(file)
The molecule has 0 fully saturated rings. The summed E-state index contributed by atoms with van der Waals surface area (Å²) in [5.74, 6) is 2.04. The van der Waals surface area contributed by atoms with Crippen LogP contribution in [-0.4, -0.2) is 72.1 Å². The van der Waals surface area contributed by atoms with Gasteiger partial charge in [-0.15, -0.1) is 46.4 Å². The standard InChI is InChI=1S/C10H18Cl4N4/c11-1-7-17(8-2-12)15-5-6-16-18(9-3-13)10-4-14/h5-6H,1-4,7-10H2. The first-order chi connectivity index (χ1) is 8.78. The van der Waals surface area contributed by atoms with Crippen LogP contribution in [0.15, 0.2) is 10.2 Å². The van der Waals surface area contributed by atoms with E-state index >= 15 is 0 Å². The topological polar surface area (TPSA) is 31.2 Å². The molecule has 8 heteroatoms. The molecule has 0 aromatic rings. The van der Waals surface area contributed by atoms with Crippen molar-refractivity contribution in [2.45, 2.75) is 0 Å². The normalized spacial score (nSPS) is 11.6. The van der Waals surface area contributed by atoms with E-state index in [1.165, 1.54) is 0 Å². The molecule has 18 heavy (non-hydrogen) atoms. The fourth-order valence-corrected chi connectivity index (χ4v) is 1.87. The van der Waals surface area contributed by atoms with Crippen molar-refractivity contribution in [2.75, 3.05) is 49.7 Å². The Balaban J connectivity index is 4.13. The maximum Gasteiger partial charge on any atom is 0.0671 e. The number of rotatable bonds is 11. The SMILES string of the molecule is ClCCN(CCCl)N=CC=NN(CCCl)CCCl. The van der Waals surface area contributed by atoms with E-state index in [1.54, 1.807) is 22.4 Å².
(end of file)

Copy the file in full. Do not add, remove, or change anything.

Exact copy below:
The molecule has 0 fully saturated rings. The summed E-state index contributed by atoms with van der Waals surface area (Å²) in [5.74, 6) is 2.04. The van der Waals surface area contributed by atoms with Crippen LogP contribution in [-0.4, -0.2) is 72.1 Å². The van der Waals surface area contributed by atoms with Gasteiger partial charge in [-0.15, -0.1) is 46.4 Å². The standard InChI is InChI=1S/C10H18Cl4N4/c11-1-7-17(8-2-12)15-5-6-16-18(9-3-13)10-4-14/h5-6H,1-4,7-10H2. The first-order chi connectivity index (χ1) is 8.78. The van der Waals surface area contributed by atoms with Crippen LogP contribution in [0.15, 0.2) is 10.2 Å². The van der Waals surface area contributed by atoms with E-state index >= 15 is 0 Å². The topological polar surface area (TPSA) is 31.2 Å². The molecule has 8 heteroatoms. The molecule has 0 aromatic rings. The van der Waals surface area contributed by atoms with Crippen molar-refractivity contribution in [2.45, 2.75) is 0 Å². The normalized spacial score (nSPS) is 11.6. The van der Waals surface area contributed by atoms with E-state index in [1.165, 1.54) is 0 Å². The molecule has 18 heavy (non-hydrogen) atoms. The fourth-order valence-corrected chi connectivity index (χ4v) is 1.87. The van der Waals surface area contributed by atoms with Crippen molar-refractivity contribution in [2.75, 3.05) is 49.7 Å². The Balaban J connectivity index is 4.13. The maximum Gasteiger partial charge on any atom is 0.0671 e. The number of rotatable bonds is 11. The SMILES string of the molecule is ClCCN(CCCl)N=CC=NN(CCCl)CCCl. The van der Waals surface area contributed by atoms with E-state index in [1.54, 1.807) is 22.4 Å².